Advisory panel gives students a voice with administration

Program aims to involve students in crucial decisions.


File photo

Student input is invaluable. As the ones who experience the school social culture, follow its newly implemented rules and must adapt to controversial administrative policies, their voices are needed to better the school community. Allowing students a voice in the place specifically designed to prepare for their future success should be a no-brainer. And for assistant principals Kimberly Westervelt and Juliann Hoebee, it was. 

At the end of the 2021-22 school year, after many meetings with the staff Social Justice and staff Culture and Climate committees, Westervelt and Hoebee knew something was missing. 

“We talk a lot about what students need and want, [and] we just really want to make sure we have the student voice in that discussion,” Westervelt said. “We [wanted] more student perspective with regards to social justice issues and concerns to the school.” 

Greatly valuing the impact student voice could have, they gathered 21 teacher-recommended students to form a new Student Advisory Panel. The panel has morphed into a student version of both the staff Social Justice and Climate and Culture committees and meets once a month to discuss school improvements. 

“[Students] are the reason we come to work everyday to make it a good, healthy, productive environment so that kids can learn and socialize and have new experiences,” Hoebee said. “We can’t do that without their perspective. We think we know, but it’s better to hear it specifically from the students themselves.”

This school year, the panel has focused on the area that they felt most lacking: communication between students and teachers, students and administrators and even students themselves.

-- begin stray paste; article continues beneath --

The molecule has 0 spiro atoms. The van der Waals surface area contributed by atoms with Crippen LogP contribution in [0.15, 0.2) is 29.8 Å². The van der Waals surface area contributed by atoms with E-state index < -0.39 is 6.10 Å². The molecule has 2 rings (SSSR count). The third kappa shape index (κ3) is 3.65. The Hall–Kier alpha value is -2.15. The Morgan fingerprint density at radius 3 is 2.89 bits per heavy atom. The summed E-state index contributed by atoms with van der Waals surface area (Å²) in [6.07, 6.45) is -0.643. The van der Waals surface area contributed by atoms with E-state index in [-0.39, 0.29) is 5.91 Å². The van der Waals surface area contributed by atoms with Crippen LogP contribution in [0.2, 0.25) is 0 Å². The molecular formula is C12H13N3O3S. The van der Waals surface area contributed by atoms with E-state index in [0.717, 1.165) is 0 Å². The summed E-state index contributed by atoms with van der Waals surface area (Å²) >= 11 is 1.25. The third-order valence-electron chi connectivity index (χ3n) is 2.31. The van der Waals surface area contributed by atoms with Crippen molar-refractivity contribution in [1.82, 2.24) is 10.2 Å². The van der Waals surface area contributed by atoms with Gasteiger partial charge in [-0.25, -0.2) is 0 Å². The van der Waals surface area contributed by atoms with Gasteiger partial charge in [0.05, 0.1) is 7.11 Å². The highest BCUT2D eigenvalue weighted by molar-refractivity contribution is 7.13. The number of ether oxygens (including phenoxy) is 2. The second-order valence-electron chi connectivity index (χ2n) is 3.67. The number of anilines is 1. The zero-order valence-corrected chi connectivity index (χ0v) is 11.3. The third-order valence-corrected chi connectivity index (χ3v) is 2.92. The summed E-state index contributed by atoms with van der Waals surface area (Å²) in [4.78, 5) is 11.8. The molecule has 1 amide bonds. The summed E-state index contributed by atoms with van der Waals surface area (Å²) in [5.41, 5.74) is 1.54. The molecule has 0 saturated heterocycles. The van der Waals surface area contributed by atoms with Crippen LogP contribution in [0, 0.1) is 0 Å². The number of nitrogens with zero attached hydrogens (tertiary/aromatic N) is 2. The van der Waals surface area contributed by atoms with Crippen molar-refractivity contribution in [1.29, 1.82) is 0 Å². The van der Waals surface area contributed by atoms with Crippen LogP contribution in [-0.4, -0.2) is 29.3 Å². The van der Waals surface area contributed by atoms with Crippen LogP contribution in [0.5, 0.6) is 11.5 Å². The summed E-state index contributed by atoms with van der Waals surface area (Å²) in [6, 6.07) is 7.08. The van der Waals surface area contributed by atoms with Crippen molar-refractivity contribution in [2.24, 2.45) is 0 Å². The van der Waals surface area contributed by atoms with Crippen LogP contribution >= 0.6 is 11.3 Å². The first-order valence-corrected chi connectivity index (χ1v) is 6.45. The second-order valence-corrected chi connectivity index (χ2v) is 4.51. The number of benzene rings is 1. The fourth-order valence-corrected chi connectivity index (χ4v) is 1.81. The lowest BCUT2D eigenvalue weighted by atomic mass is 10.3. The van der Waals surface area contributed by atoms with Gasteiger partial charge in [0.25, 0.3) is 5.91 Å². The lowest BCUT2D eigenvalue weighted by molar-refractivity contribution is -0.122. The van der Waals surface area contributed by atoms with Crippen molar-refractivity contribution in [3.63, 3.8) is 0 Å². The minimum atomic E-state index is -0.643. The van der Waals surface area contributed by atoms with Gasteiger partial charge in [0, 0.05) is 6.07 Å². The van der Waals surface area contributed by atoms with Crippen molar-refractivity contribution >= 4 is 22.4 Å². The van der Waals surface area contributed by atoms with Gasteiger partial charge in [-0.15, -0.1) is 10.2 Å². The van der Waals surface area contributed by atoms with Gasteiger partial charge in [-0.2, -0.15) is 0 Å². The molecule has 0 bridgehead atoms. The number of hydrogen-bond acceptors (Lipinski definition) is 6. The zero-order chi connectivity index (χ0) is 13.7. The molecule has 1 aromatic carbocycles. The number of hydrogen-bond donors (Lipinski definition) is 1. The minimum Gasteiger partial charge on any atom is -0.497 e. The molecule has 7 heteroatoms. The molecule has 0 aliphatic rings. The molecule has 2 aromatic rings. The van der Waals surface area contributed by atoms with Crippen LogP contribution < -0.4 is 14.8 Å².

The panel has had monthly discussions with staff and the class councils to decide the best way to improve school communication. They have created more avenues of communication for students, and are working to implement marking period grade meetings, announcements in Google Classroom streams and have shared their own ideas to the administration. 

Acknowledging the need for student input beyond just their own, the panel initiated the idea for a schoolwide Google Form in which students can submit constructive feedback straight to other students, who can then bring the issues to advisors and administrators. 

The panel gives students the opportunity to work alongside administrators, let their input be heard and aim to create real change that will impact the school.

“The students have been really instrumental in giving us the feedback from their perspective of where they feel where we are lacking in some areas and where we can improve,” Westervelt said. 

Westervelt and Hoebee said they are proud of the work they have done and hope to continue the strong program, bringing in new nominated freshmen in the fall school year.

“As the group of students in the school changes, so does our student advisory panel,” Westervelt said. “We are looking forward to what the students say and how it grows and changes.”